— B. L. Godhin, Scribner’s magazine, July, 1890. A fascinating little read from 122 years ago in light of the ruckus going on right now over fact checking in media.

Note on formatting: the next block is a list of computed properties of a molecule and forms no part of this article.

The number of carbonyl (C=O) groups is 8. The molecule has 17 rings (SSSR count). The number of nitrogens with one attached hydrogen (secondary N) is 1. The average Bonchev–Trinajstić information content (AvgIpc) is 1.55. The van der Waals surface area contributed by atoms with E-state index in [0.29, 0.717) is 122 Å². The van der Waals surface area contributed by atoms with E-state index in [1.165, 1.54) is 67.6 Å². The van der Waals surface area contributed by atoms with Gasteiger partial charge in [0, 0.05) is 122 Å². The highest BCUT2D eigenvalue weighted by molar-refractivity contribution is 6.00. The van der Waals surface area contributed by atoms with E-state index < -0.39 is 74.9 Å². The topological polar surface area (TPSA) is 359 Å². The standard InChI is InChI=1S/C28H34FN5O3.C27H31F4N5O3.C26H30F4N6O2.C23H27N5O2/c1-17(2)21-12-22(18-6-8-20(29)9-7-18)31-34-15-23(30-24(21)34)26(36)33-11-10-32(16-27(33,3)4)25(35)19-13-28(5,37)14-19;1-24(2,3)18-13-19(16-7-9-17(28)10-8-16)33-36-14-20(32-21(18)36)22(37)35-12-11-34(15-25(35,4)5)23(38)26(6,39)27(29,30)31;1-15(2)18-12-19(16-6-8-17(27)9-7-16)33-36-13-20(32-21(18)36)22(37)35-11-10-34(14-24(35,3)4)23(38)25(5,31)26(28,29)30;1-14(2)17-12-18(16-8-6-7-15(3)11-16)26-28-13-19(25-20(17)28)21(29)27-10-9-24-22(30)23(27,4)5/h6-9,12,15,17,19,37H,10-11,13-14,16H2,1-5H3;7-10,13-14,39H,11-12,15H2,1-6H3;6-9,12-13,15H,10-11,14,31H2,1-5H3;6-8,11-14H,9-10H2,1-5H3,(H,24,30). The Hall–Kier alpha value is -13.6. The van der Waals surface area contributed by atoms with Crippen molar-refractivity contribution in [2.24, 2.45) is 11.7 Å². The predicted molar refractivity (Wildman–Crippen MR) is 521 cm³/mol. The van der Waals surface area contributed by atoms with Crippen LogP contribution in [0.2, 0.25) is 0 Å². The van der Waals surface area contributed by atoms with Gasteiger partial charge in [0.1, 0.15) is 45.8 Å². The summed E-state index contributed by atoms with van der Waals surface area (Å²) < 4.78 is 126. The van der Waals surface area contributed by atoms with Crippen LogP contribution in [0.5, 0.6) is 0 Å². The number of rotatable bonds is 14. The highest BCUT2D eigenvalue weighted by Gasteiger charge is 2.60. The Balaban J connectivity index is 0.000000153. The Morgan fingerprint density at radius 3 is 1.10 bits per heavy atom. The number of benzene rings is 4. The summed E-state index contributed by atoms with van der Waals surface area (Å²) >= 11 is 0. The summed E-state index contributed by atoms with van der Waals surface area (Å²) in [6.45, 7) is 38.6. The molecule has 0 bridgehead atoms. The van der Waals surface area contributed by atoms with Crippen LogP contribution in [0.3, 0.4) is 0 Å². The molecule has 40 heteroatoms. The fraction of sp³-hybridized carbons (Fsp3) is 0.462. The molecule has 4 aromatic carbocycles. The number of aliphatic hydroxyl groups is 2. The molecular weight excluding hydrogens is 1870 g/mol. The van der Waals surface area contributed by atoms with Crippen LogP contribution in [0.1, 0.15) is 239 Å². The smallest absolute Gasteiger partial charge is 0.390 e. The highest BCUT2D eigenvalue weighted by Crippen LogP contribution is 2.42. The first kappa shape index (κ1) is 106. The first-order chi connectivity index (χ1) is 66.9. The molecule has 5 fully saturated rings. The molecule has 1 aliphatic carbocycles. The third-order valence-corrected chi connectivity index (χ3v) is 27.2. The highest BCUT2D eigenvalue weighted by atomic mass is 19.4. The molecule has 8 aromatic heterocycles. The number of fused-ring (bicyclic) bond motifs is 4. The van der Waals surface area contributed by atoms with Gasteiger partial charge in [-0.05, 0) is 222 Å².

"Nothing is more striking in the way in which men judge newspaper criticism, than the difference it makes, whose ox is gored. Whether condemnation is too severe, or whether the limits between public and private character have been overstepped in any particular comment on a man in public life, is apt to be decided by most men under the influence of party predilection. A low view of ones opponents, personally as well as politically, seems an almost inevitable result of active participation in, or strong interest in, party politics. It grows up imperceptibly, and often becomes incapable of eradication, and is a strong stimulus, and sometimes a powerful protection, for newspaper attacks on reputation."